An Olympic Sprinter Who Survived 47 days on a Raft in the Pacific
Louis Zamperini set the world record for surviving at sea when he was shot out of the sky in 1944 and lasted 47 days on a raft. This alone might qualify the man for fame, but his story was the stuff of legend and he even wrote two books about his life. Today’s WSJ reviewed a new book called “Unbroken” about his remarkable life that’s lasted 93 years so far.
Zamperini also made it to the 1936 Olympic games in Berlin, one of his sprints so impressed Adolf Hitler that he was called to his box and forced to shake his hand (“their fingers barely touched”‘)
These two feats make a good fat book, (three, in fact) but there is more to the story. When the war hero came home after enduring two years at a Japanese prisoner of war camp outside of Tokyo, he was enveloped in a rush of publicity. He became an alcoholic and was saved in 1949 through the ministry of Billy Graham. He became a famous Christian inspirational speaker and a highlight of his life came in1998. That year he took a turn as a torchbearer for the Olympic flame in Nagano Japan.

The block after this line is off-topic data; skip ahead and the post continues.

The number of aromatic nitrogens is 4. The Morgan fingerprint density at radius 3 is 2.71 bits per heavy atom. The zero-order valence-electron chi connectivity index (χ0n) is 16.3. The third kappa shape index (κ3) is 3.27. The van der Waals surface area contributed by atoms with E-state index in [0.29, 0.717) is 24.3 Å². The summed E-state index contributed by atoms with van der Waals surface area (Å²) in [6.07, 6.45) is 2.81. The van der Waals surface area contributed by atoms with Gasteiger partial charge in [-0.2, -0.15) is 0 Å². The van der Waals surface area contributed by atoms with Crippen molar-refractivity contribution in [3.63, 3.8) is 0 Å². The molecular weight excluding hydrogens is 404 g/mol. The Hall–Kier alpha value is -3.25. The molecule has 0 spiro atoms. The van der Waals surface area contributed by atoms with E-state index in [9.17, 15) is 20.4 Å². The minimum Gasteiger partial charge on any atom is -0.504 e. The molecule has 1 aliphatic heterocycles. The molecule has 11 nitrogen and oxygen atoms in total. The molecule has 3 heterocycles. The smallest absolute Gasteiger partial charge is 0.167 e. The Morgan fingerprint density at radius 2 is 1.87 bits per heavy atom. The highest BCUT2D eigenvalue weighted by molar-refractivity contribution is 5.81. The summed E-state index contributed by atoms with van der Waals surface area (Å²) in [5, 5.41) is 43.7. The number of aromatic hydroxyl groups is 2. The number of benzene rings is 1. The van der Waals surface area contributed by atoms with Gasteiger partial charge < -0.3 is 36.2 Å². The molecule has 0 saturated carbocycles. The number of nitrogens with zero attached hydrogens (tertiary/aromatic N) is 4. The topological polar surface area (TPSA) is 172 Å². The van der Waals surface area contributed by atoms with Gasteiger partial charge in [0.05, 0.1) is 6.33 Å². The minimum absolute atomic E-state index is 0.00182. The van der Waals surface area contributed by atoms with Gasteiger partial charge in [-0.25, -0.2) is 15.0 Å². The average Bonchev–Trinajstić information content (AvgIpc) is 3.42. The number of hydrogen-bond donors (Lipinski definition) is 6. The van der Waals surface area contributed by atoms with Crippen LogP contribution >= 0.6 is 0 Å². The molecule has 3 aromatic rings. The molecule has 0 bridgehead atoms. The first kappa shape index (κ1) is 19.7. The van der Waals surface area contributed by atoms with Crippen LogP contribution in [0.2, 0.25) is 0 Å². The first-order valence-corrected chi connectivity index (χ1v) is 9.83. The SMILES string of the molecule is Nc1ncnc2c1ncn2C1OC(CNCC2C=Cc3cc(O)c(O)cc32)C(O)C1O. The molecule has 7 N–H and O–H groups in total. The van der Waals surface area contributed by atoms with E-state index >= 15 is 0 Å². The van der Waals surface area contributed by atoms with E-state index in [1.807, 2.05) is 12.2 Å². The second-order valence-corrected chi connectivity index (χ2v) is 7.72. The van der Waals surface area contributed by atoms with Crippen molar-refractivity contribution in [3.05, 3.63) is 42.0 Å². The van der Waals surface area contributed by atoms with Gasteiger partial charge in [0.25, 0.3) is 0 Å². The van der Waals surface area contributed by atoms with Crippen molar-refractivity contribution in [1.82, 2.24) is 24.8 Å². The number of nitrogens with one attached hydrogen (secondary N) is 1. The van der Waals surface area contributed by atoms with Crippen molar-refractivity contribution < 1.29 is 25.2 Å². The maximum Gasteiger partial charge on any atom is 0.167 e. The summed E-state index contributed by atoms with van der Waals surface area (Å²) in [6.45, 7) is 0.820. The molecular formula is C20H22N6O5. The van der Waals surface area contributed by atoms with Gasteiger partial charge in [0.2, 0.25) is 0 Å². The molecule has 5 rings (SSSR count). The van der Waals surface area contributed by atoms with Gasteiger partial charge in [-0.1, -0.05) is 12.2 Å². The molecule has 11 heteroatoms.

A quote in the book is telling–he disputes General McArthur’s dictum that old soldiers never die, they just fade away. “Fade away?” asked the 93-year-old. “You should make your life count right up to the last minute!”